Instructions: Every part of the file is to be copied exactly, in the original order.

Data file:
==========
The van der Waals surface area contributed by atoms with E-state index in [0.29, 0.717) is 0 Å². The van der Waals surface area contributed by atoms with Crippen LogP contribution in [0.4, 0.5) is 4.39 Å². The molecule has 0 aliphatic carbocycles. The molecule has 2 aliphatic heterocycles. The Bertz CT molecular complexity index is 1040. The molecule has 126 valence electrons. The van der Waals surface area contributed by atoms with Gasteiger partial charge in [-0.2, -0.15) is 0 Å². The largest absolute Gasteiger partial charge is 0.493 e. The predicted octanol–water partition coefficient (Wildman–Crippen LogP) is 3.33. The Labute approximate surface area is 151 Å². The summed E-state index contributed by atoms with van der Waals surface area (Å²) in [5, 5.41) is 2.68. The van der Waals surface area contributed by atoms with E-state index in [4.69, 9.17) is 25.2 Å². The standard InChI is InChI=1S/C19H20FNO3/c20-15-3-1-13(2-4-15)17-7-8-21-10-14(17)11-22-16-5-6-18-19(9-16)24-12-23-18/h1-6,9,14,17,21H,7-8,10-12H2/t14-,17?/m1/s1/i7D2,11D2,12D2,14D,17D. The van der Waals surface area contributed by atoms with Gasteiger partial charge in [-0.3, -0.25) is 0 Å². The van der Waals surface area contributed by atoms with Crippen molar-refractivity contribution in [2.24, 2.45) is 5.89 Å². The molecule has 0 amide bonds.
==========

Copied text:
The van der Waals surface area contributed by atoms with E-state index in [0.29, 0.717) is 0 Å². The van der Waals surface area contributed by atoms with Crippen LogP contribution in [0.4, 0.5) is 4.39 Å². The molecule has 0 aliphatic carbocycles. The molecule has 2 aliphatic heterocycles. The Bertz CT molecular complexity index is 1040. The molecule has 126 valence electrons. The van der Waals surface area contributed by atoms with Gasteiger partial charge in [-0.2, -0.15) is 0 Å². The largest absolute Gasteiger partial charge is 0.493 e. The predicted octanol–water partition coefficient (Wildman–Crippen LogP) is 3.33. The Labute approximate surface area is 151 Å². The summed E-state index contributed by atoms with van der Waals surface area (Å²) in [5, 5.41) is 2.68. The van der Waals surface area contributed by atoms with E-state index in [4.69, 9.17) is 25.2 Å². The standard InChI is InChI=1S/C19H20FNO3/c20-15-3-1-13(2-4-15)17-7-8-21-10-14(17)11-22-16-5-6-18-19(9-16)24-12-23-18/h1-6,9,14,17,21H,7-8,10-12H2/t14-,17?/m1/s1/i7D2,11D2,12D2,14D,17D. The van der Waals surface area contributed by atoms with Gasteiger partial charge in [-0.3, -0.25) is 0 Å². The van der Waals surface area contributed by atoms with Crippen molar-refractivity contribution in [2.24, 2.45) is 5.89 Å². The molecule has 0 amide bonds.